scorecardDalal Street set for a sustained upswing as RBI interest rates peak
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Dalal Street set for a sustained upswing as RBI interest rates peak

Dalal Street set for a sustained upswing as RBI interest rates peak
Stock Market4 min read
  • Markets poised for a sustained upswing but retail interest low with very few IPOs.
  • Markets across the globe are not perturbed by risk of recession. Samco’s Jimeet Modi points out that even though Germany has slipped into a recession, the German market is making new highs.
  • The gold rally is a catch-up as the yellow metal hasn’t really done anything in dollar terms over the last 10 years.
There is constant chatter that the recent rally in equity markets is different from the past ones. Even though markets hit new highs all through May, the go-go sentiment is clearly missing and the primary market is still comatose. With the Reserve Bank of India’s Monetary Policy Committee expected to hold rates this week, Jimeet Modi of Samco Ventures in an interview with Business Insider, says the market is set for a good uptrend. Edited Excerpts:

The markets have been hitting new highs this month. Do you think that the rally has legs to carry on?

We have been in a broad time correction since October 2021. I think now the base of the market is right for a good uptrend to resume for a variety of reasons. The first reason is predominantly because interest rates have peaked. The peak of the interest cycle is behind us so either rates will be flat from here on or they will start declining. We expect both global as well as India’s rates to start declining from November or December, which will support equity markets.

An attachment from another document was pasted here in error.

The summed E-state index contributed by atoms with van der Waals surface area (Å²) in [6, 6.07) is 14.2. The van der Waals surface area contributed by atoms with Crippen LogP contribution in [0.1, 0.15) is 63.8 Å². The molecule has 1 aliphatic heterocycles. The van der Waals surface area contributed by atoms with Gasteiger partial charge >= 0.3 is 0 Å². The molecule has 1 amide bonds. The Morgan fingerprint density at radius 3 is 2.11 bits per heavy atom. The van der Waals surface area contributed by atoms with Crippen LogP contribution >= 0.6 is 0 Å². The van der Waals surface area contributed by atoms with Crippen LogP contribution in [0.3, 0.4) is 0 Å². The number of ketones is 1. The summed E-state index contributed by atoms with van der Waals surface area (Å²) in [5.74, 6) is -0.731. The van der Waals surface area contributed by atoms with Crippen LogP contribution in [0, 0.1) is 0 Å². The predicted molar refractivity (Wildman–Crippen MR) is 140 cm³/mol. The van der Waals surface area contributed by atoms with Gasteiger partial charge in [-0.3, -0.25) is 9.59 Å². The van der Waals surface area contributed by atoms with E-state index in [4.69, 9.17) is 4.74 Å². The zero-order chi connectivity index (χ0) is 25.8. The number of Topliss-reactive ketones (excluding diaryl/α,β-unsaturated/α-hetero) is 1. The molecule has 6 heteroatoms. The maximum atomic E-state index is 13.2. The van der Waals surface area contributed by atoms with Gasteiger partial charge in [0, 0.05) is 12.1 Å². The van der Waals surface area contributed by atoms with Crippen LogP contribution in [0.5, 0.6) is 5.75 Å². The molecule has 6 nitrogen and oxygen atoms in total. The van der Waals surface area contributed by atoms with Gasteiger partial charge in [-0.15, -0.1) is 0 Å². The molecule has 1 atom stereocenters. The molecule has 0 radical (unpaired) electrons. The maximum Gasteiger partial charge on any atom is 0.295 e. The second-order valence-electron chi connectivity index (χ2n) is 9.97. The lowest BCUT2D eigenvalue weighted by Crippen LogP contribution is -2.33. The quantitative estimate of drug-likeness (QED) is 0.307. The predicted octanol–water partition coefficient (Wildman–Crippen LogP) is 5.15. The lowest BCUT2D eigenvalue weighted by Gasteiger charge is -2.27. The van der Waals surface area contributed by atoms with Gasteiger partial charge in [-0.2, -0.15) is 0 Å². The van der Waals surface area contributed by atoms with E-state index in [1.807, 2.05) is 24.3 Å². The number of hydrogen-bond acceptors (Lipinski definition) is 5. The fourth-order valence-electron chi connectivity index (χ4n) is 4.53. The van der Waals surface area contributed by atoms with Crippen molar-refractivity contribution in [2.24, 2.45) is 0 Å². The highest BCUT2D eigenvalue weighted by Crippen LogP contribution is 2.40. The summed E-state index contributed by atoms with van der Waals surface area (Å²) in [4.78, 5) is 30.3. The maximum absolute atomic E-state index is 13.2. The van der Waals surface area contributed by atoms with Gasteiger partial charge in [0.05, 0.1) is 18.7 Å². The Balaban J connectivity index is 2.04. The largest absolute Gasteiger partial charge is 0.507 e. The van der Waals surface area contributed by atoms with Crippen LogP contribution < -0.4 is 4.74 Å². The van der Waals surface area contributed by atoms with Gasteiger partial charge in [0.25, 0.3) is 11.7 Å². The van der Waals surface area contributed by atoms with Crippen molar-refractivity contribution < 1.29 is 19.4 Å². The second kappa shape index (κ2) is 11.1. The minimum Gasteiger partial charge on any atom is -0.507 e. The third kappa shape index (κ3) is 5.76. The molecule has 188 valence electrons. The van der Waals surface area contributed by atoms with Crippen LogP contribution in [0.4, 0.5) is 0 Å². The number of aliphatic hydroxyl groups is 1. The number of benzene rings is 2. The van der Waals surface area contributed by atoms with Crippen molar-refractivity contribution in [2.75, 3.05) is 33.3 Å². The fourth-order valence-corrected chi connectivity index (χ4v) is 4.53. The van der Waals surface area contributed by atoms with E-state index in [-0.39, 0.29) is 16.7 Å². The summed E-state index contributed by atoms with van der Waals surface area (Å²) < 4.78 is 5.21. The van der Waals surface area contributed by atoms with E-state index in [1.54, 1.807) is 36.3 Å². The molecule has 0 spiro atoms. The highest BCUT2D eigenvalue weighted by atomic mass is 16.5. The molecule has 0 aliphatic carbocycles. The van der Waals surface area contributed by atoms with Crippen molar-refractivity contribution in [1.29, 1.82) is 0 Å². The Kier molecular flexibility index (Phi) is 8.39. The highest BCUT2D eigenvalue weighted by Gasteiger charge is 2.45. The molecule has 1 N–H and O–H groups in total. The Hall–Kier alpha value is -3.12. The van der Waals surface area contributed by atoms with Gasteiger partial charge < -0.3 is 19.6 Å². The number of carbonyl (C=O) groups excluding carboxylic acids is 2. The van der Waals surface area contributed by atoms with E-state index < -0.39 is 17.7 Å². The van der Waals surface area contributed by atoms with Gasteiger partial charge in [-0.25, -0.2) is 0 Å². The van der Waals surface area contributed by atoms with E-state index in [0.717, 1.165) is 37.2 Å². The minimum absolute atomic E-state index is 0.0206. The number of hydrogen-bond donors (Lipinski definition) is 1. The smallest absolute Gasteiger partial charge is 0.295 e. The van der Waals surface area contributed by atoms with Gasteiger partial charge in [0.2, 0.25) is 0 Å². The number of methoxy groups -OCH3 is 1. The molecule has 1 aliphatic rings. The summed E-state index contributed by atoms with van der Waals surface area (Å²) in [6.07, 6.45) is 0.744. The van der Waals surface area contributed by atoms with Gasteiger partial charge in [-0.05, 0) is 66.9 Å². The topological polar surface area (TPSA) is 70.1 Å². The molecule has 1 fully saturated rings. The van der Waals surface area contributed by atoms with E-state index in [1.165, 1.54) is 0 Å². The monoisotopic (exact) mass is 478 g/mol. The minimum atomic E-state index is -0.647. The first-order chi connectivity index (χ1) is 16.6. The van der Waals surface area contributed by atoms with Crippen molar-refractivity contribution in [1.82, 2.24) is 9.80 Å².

Also a lot of the froth of the equity markets has subsided. If you look at retail participation, F&O trading or overpriced IPOs then they are all indicators of froth in the market. If these indicators are buoyant and markets are close to highs, then it is a moment of caution. Currently, if you see markets are at all-time highs but there is very little retail interest and very few IPOs. The sentiment is poor. A combination of markets moving to new highs and poor sentiments sets up a base for a new rally.

Barring any negative surprises globally or any large accidents in the financial system, we should make a series of new highs in the second half of this year and next year as well, as we build up towards the next general elections.

The stage is set for a new rally. Broadly this rally will also be led by foreign investors coming in. Historically we have seen that whenever US interest rates peak or flatten, money returns to EMs. This time India is on top of the list as far as flows are concerned. We anticipate large capital flows to come into India and despite sentiments being negative institutions will drive markets up.

What is your target for markets at the end of the fiscal year?

We typically don’t give a target for a fiscal year period. However, I think generally we are of the view that markets are set for a 12-15% rally in the benchmarks.